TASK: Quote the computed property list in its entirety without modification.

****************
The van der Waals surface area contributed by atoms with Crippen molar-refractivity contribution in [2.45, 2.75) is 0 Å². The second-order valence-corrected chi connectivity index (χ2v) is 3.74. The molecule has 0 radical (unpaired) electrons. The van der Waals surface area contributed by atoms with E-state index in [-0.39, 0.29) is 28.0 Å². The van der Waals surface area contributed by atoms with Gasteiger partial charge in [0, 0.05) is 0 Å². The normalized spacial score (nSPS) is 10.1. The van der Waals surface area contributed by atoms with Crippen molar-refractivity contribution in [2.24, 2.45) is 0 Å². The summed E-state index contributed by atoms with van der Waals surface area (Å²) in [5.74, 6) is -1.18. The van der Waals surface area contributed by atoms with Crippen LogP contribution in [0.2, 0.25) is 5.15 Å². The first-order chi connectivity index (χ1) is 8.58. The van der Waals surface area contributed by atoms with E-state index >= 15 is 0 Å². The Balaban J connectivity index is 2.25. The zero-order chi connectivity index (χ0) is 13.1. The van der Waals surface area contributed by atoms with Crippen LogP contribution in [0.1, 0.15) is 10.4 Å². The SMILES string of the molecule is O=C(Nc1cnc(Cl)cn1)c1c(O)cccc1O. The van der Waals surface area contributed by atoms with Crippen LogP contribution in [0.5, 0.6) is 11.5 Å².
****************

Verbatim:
The van der Waals surface area contributed by atoms with Crippen molar-refractivity contribution in [2.45, 2.75) is 0 Å². The second-order valence-corrected chi connectivity index (χ2v) is 3.74. The molecule has 0 radical (unpaired) electrons. The van der Waals surface area contributed by atoms with E-state index in [-0.39, 0.29) is 28.0 Å². The van der Waals surface area contributed by atoms with Gasteiger partial charge in [0, 0.05) is 0 Å². The normalized spacial score (nSPS) is 10.1. The van der Waals surface area contributed by atoms with Crippen molar-refractivity contribution in [2.24, 2.45) is 0 Å². The summed E-state index contributed by atoms with van der Waals surface area (Å²) in [5.74, 6) is -1.18. The van der Waals surface area contributed by atoms with Crippen LogP contribution in [0.2, 0.25) is 5.15 Å². The first-order chi connectivity index (χ1) is 8.58. The van der Waals surface area contributed by atoms with E-state index >= 15 is 0 Å². The Balaban J connectivity index is 2.25. The zero-order chi connectivity index (χ0) is 13.1. The van der Waals surface area contributed by atoms with Crippen LogP contribution in [0.1, 0.15) is 10.4 Å². The SMILES string of the molecule is O=C(Nc1cnc(Cl)cn1)c1c(O)cccc1O. The van der Waals surface area contributed by atoms with Crippen LogP contribution in [0.5, 0.6) is 11.5 Å².